Philosophy Dictionary of Arguments

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Communication: In general, communication is the transmission of information between several entities (people, animals, cells) that are able to process this information. In communication, information is copied and not merely transmitted, since it is not lost at the original location. New information emerges where applicable in the individuals involved in the communication. The aim of communication is to change the information of a recipient. Human communication also includes the manner of transmission, e.g. ironic coloring of a quotation or the knowledge about the credibility of a source. See also information, language, communication theory, actions, understanding, frame theories.

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Annotation: The above characterizations of concepts are neither definitions nor exhausting presentations of problems related to them. Instead, they are intended to give a short introduction to the contributions below. – Lexicon of Arguments.

 
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Donald Davidson on Communication - Dictionary of Arguments

McDowell I 211
Communication/Language/Davidson: there is no "medium" here. Except in the sense of "smoke signals", sounds, etc. Language is at best a match of idiolects.
All understanding is a special case of radical interpretation. >Radical interpretation/Davidson.
"Common Language" is nothing more than the tool of cognitive activity, which could also do without it.
- - -
Glüer II 58
Language/communication/meaning/Davidson/Glüer: there are two possible interpretations of the thesis of "communication without regularity": a strong one and a weak one.
1. strong demand: always use the word "capacity" in the way you want to be understood. Comprehensibility would be bound to following lexical norms.
Davidson: is right: even if Mrs. X uses the word only once in the wrong way, we understand it perfectly. Comprehensibility may be difficult in practice, but theoretically it is not at risk. We cannot formulate a single lexical norm that the speaker must necessarily adhere to.
2. weak: as long as the radical interpretation should ensure the accessibility of the foreign idiolect, it must show a certain weak regularity internally.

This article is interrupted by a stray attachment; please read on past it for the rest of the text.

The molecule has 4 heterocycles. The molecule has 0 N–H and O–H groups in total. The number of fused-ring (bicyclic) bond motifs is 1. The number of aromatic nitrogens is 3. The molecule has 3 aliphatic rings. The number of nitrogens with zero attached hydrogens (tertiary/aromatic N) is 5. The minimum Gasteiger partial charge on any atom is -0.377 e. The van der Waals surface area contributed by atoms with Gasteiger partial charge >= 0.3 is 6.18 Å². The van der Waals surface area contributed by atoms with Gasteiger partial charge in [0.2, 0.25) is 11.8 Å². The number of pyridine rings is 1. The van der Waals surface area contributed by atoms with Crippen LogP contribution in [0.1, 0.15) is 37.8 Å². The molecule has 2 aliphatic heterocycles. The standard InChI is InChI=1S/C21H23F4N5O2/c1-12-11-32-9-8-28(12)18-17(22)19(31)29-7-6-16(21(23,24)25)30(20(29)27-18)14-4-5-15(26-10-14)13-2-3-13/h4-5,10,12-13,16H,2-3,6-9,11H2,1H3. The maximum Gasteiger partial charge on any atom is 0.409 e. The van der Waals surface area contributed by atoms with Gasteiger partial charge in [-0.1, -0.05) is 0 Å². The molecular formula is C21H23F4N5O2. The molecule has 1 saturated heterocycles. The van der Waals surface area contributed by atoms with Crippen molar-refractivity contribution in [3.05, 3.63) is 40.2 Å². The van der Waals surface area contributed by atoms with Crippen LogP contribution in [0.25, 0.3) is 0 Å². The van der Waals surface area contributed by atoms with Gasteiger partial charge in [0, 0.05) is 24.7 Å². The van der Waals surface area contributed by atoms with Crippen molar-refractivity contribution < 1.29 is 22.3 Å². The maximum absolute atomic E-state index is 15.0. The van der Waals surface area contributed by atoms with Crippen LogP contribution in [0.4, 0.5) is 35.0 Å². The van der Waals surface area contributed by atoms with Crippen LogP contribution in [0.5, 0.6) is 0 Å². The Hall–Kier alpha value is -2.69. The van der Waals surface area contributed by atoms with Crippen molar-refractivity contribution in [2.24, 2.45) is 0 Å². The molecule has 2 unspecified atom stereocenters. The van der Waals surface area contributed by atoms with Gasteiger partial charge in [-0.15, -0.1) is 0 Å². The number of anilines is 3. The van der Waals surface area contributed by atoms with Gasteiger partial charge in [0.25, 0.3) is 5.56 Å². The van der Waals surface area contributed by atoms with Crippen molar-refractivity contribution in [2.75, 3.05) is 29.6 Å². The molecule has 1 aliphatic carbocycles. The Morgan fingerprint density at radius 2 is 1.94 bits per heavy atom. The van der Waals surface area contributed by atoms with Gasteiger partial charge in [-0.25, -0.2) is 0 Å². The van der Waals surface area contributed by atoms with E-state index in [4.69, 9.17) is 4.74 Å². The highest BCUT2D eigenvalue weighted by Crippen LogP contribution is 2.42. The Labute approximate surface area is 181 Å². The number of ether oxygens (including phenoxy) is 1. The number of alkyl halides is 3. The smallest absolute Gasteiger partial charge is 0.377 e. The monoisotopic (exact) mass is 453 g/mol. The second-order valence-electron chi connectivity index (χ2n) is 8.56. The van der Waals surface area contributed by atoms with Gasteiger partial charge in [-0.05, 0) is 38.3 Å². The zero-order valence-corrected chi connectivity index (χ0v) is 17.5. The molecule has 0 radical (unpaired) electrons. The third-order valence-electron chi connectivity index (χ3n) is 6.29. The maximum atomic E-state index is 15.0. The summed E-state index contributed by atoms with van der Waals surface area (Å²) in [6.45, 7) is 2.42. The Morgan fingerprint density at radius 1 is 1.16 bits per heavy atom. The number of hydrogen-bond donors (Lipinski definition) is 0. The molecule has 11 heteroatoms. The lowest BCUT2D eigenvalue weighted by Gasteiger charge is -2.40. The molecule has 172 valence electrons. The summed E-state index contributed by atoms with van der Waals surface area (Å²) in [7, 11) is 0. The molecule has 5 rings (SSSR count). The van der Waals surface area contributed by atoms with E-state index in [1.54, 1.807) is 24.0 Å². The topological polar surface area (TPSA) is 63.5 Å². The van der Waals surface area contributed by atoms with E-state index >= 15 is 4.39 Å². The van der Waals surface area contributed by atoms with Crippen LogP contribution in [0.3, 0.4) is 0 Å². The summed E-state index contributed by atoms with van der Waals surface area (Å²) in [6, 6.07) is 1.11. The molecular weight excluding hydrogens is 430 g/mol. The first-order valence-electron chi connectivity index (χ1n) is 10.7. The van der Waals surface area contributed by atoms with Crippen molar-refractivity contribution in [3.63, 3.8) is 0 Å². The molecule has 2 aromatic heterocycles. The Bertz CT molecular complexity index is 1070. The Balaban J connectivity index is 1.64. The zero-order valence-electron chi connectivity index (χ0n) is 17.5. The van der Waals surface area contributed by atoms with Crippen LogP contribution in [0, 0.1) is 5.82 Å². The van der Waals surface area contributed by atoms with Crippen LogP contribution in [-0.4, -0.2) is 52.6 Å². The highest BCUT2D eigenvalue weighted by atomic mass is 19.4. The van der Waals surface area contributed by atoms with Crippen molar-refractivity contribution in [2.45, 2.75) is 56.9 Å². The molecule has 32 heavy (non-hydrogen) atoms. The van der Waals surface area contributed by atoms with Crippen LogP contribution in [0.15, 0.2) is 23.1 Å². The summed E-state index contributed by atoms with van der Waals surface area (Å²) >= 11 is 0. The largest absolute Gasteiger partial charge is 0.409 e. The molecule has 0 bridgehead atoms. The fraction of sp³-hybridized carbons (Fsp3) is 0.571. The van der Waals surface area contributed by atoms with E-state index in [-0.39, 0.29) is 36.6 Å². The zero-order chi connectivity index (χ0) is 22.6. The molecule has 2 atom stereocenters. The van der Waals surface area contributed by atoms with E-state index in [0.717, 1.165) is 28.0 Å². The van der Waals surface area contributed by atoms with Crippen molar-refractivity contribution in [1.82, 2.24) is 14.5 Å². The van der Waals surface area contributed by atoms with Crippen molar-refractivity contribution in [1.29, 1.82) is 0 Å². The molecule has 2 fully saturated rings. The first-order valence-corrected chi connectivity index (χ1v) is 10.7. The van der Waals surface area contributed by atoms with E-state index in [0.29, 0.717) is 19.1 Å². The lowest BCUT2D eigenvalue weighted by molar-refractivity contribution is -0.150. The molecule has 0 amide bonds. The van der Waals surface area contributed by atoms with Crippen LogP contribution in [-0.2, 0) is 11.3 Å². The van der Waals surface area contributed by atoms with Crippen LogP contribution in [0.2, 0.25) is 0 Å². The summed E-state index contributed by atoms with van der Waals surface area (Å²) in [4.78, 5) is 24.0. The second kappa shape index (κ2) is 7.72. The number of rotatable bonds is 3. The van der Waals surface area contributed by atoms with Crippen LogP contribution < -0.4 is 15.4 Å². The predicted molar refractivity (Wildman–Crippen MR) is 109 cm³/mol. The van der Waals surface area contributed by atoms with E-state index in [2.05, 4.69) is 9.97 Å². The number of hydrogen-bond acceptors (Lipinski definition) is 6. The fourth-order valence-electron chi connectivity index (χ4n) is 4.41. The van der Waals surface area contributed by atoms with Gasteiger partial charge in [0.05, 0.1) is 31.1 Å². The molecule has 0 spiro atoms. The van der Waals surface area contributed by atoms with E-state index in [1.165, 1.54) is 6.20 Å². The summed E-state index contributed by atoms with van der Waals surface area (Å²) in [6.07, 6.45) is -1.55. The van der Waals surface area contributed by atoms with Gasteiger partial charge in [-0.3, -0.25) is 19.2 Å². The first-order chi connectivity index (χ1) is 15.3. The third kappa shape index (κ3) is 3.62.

DavidsonVs: the radical reading of "A nice derangement", however, denies this weak regularity.
II 59
Problem: the theory of interpretation would lose its empirical character, the concept of statement intention would also remain puzzling. For it is still true that the interpreter has no other data for the determination of intentions than for meanings. They result from the same original interpretation process. "This characterization of linguistic competence is circular enough not to be wrong". (1986).


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Explanation of symbols: Roman numerals indicate the source, arabic numerals indicate the page number. The corresponding books are indicated on the right hand side. ((s)…): Comment by the sender of the contribution. Translations: Dictionary of Arguments
The note [Author1]Vs[Author2] or [Author]Vs[term] is an addition from the Dictionary of Arguments. If a German edition is specified, the page numbers refer to this edition.

Davidson I
D. Davidson
Der Mythos des Subjektiven Stuttgart 1993

Davidson I (a)
Donald Davidson
"Tho Conditions of Thoughts", in: Le Cahier du Collège de Philosophie, Paris 1989, pp. 163-171
In
Der Mythos des Subjektiven, , Stuttgart 1993

Davidson I (b)
Donald Davidson
"What is Present to the Mind?" in: J. Brandl/W. Gombocz (eds) The MInd of Donald Davidson, Amsterdam 1989, pp. 3-18
In
Der Mythos des Subjektiven, , Stuttgart 1993

Davidson I (c)
Donald Davidson
"Meaning, Truth and Evidence", in: R. Barrett/R. Gibson (eds.) Perspectives on Quine, Cambridge/MA 1990, pp. 68-79
In
Der Mythos des Subjektiven, , Stuttgart 1993

Davidson I (d)
Donald Davidson
"Epistemology Externalized", Ms 1989
In
Der Mythos des Subjektiven, , Stuttgart 1993

Davidson I (e)
Donald Davidson
"The Myth of the Subjective", in: M. Benedikt/R. Burger (eds.) Bewußtsein, Sprache und die Kunst, Wien 1988, pp. 45-54
In
Der Mythos des Subjektiven, , Stuttgart 1993

Davidson II
Donald Davidson
"Reply to Foster"
In
Truth and Meaning, G. Evans/J. McDowell, Oxford 1976

Davidson III
D. Davidson
Essays on Actions and Events, Oxford 1980
German Edition:
Handlung und Ereignis Frankfurt 1990

Davidson IV
D. Davidson
Inquiries into Truth and Interpretation, Oxford 1984
German Edition:
Wahrheit und Interpretation Frankfurt 1990

Davidson V
Donald Davidson
"Rational Animals", in: D. Davidson, Subjective, Intersubjective, Objective, Oxford 2001, pp. 95-105
In
Der Geist der Tiere, D Perler/M. Wild, Frankfurt/M. 2005

McDowell I
John McDowell
Mind and World, Cambridge/MA 1996
German Edition:
Geist und Welt Frankfurt 2001

McDowell II
John McDowell
"Truth Conditions, Bivalence and Verificationism"
In
Truth and Meaning, G. Evans/J. McDowell,

D II
K. Glüer
D. Davidson Zur Einführung Hamburg 1993


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Ed. Martin Schulz, access date 2021-06-23
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